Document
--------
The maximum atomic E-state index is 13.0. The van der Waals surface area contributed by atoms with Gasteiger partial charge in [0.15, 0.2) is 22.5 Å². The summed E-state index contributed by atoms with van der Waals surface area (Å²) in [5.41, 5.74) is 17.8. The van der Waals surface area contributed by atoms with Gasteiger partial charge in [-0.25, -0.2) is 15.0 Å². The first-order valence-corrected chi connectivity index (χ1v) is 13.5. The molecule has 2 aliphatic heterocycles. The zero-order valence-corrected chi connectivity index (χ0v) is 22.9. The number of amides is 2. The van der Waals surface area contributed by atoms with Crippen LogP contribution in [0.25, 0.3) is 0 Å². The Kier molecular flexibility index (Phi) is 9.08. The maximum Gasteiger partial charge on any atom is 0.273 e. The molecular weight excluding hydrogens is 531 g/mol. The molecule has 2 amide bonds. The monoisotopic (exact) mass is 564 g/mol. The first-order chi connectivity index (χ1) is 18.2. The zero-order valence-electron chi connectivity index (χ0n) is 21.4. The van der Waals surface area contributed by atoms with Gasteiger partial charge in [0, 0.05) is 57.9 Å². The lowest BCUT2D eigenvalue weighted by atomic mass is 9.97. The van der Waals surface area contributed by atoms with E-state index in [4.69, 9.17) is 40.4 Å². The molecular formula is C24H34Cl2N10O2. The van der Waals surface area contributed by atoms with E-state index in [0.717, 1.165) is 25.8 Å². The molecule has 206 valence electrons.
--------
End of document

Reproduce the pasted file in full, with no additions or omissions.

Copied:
The maximum atomic E-state index is 13.0. The van der Waals surface area contributed by atoms with Gasteiger partial charge in [0.15, 0.2) is 22.5 Å². The summed E-state index contributed by atoms with van der Waals surface area (Å²) in [5.41, 5.74) is 17.8. The van der Waals surface area contributed by atoms with Gasteiger partial charge in [-0.25, -0.2) is 15.0 Å². The first-order valence-corrected chi connectivity index (χ1v) is 13.5. The molecule has 2 aliphatic heterocycles. The zero-order valence-corrected chi connectivity index (χ0v) is 22.9. The number of amides is 2. The van der Waals surface area contributed by atoms with Crippen LogP contribution in [0.25, 0.3) is 0 Å². The Kier molecular flexibility index (Phi) is 9.08. The maximum Gasteiger partial charge on any atom is 0.273 e. The molecular weight excluding hydrogens is 531 g/mol. The molecule has 2 amide bonds. The monoisotopic (exact) mass is 564 g/mol. The first-order chi connectivity index (χ1) is 18.2. The zero-order valence-electron chi connectivity index (χ0n) is 21.4. The van der Waals surface area contributed by atoms with Gasteiger partial charge in [0, 0.05) is 57.9 Å². The lowest BCUT2D eigenvalue weighted by atomic mass is 9.97. The van der Waals surface area contributed by atoms with E-state index in [4.69, 9.17) is 40.4 Å². The molecular formula is C24H34Cl2N10O2. The van der Waals surface area contributed by atoms with E-state index in [0.717, 1.165) is 25.8 Å². The molecule has 206 valence electrons.